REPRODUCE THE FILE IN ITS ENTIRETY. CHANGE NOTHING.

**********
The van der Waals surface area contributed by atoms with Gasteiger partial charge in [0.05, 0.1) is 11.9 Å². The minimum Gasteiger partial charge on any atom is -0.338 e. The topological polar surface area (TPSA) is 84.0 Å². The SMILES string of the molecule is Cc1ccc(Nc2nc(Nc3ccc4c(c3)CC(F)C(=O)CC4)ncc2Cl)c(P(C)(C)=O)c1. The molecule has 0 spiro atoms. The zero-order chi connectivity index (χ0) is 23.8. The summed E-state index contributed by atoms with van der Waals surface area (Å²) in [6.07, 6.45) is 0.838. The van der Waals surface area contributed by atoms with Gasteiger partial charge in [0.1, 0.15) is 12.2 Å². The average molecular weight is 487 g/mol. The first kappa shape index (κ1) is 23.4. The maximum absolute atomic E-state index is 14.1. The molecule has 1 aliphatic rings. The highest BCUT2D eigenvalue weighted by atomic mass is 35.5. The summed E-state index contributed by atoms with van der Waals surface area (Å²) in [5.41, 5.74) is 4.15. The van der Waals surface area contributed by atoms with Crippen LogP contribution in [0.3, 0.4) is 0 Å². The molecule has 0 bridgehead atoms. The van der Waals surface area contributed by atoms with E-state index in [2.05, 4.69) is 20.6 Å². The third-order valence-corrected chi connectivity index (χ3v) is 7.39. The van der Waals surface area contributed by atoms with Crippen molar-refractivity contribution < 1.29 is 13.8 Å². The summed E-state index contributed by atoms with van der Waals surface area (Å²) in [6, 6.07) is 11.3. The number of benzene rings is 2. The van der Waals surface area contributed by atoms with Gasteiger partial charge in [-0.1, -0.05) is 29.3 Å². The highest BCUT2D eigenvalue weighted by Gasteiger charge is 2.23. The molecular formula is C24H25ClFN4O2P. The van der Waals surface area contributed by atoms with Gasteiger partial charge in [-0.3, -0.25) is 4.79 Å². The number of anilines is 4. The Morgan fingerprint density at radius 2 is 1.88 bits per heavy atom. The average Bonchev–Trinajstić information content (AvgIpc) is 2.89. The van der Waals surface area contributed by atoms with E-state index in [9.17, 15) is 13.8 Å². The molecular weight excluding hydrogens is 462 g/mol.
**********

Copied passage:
The van der Waals surface area contributed by atoms with Gasteiger partial charge in [0.05, 0.1) is 11.9 Å². The minimum Gasteiger partial charge on any atom is -0.338 e. The topological polar surface area (TPSA) is 84.0 Å². The SMILES string of the molecule is Cc1ccc(Nc2nc(Nc3ccc4c(c3)CC(F)C(=O)CC4)ncc2Cl)c(P(C)(C)=O)c1. The molecule has 0 spiro atoms. The zero-order chi connectivity index (χ0) is 23.8. The summed E-state index contributed by atoms with van der Waals surface area (Å²) in [6.07, 6.45) is 0.838. The van der Waals surface area contributed by atoms with Gasteiger partial charge in [0.1, 0.15) is 12.2 Å². The average molecular weight is 487 g/mol. The first kappa shape index (κ1) is 23.4. The maximum absolute atomic E-state index is 14.1. The molecule has 1 aliphatic rings. The highest BCUT2D eigenvalue weighted by atomic mass is 35.5. The summed E-state index contributed by atoms with van der Waals surface area (Å²) in [5.41, 5.74) is 4.15. The van der Waals surface area contributed by atoms with Crippen LogP contribution in [0.3, 0.4) is 0 Å². The molecule has 0 bridgehead atoms. The van der Waals surface area contributed by atoms with E-state index in [2.05, 4.69) is 20.6 Å². The third-order valence-corrected chi connectivity index (χ3v) is 7.39. The van der Waals surface area contributed by atoms with Crippen molar-refractivity contribution < 1.29 is 13.8 Å². The summed E-state index contributed by atoms with van der Waals surface area (Å²) in [6, 6.07) is 11.3. The number of benzene rings is 2. The van der Waals surface area contributed by atoms with Gasteiger partial charge in [-0.1, -0.05) is 29.3 Å². The highest BCUT2D eigenvalue weighted by Gasteiger charge is 2.23. The molecular formula is C24H25ClFN4O2P. The van der Waals surface area contributed by atoms with Gasteiger partial charge in [-0.3, -0.25) is 4.79 Å². The number of anilines is 4. The Morgan fingerprint density at radius 2 is 1.88 bits per heavy atom. The average Bonchev–Trinajstić information content (AvgIpc) is 2.89. The van der Waals surface area contributed by atoms with E-state index in [9.17, 15) is 13.8 Å². The molecular weight excluding hydrogens is 462 g/mol.